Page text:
Joye Brown has been a columnist for Newsday since 2006. She joined the newspaper in 1983 and has Show More
But some memories don't.
And maybe, for Brookhaven Town Supervisor Edward P. Romaine, that's not such a bad thing.
Two years ago, while he was away on a long-planned vacation, there was a big snowstorm. And Brookhaven residents -- no, make that a few streets worth of Brookhaven residents -- complained for days afterward about neighborhoods still unplowed.
"I caught hell when I got back," Romaine said Wednesday. "I disappointed some residents back then and I'm sorry for that."
But Romaine, a Republican, said the brouhaha taught him a lesson. It's one that Mastic Beach trustee Gary Stiriz -- who oversees the village public works operation and was slammed by fellow village officials this week for being in Florida during snowstorms -- might have found handy.
"I know Gary, I like Gary and I know what it's like to be criticized for being away during a storm," Romaine said. "But if Gary didn't want to be there to do the job, he should have resigned before going to Florida in January."
Stiriz, who is not running for re-election, has yet to comment on his absence. And a village official has declined to comment about whether Stiriz would be docked any of his $6,000-a-year stipend for missing four snowstorms since mid-January.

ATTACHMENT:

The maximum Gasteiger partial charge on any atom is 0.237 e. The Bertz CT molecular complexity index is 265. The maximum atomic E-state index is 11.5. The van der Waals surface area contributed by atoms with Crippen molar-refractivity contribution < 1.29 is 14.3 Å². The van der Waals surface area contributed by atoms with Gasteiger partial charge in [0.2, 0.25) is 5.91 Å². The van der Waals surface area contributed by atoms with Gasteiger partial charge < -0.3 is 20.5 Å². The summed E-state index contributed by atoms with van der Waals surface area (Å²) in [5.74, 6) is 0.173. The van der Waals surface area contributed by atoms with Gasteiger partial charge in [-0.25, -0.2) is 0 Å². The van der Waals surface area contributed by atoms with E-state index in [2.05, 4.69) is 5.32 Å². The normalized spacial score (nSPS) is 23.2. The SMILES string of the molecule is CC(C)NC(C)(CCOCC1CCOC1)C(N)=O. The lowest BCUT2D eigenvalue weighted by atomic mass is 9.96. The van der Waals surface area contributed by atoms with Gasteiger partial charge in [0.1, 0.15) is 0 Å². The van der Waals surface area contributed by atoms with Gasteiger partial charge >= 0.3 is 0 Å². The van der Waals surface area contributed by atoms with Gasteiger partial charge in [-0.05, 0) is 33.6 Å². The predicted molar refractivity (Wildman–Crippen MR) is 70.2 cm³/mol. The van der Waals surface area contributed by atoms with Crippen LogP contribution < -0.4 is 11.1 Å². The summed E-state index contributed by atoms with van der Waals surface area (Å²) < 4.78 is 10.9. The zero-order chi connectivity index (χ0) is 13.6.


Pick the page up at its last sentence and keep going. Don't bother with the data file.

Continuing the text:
Unlike Stiriz, however, Romaine had no direct authority over snow removal. In Brookhaven, that job is left to the highway superintendent, an independently elected official.
But as the town's top elected official -- who has a single vote on Brookhaven's seven-member council -- he was on the receiving end of residents' anger.
"I haven't taken a vacation since," said Romaine.
Now, Brookhaven has a new highway superintendent. And the town -- geographically, the largest on Long Island -- has bought some new equipment.
Under Romaine's stewardship, the town also has a budget surplus -- and there are plans to supplement a variety of rainy day funds. In November, Moody's Investors Service included Brookhaven on a list of 34 municipalities that flourished despite the impact of the 2008 recession.
"We worked on debt, we didn't spend money we didn't have and we're seeing the result," Romaine said.
He was careful to acknowledge efforts by the town board, which appears to be behaving less rancorously than two years ago.
Last year, Romaine also gained attention for removing his name from town signs -- an usual move for Long Island politicians who tend to plaster monikers on almost everything.
And Brookhaven now has an inspector specifically tasked -- as part of a beautification effort -- with keeping political signs from illegally sprouting up along roadways. In 2014, some 15,000 of them were removed.
During this week's State of the Town address, Romaine -- in a rare move for a town supervisor -- spent much of his time pitching an ambitious plan to cut town greenhouse gas emissions in half by 2020.
Suffolk Republican leaders have asked him to run for county executive against Steve Bellone, who is up for re-election this fall.
"I've told them no," said Romaine, a former Suffolk County legislator and county clerk.
"I came from a higher level of government to run a lower level, one closer to residents," he said. "I like it here."
Not bad for a man who, politically, weathered a storm.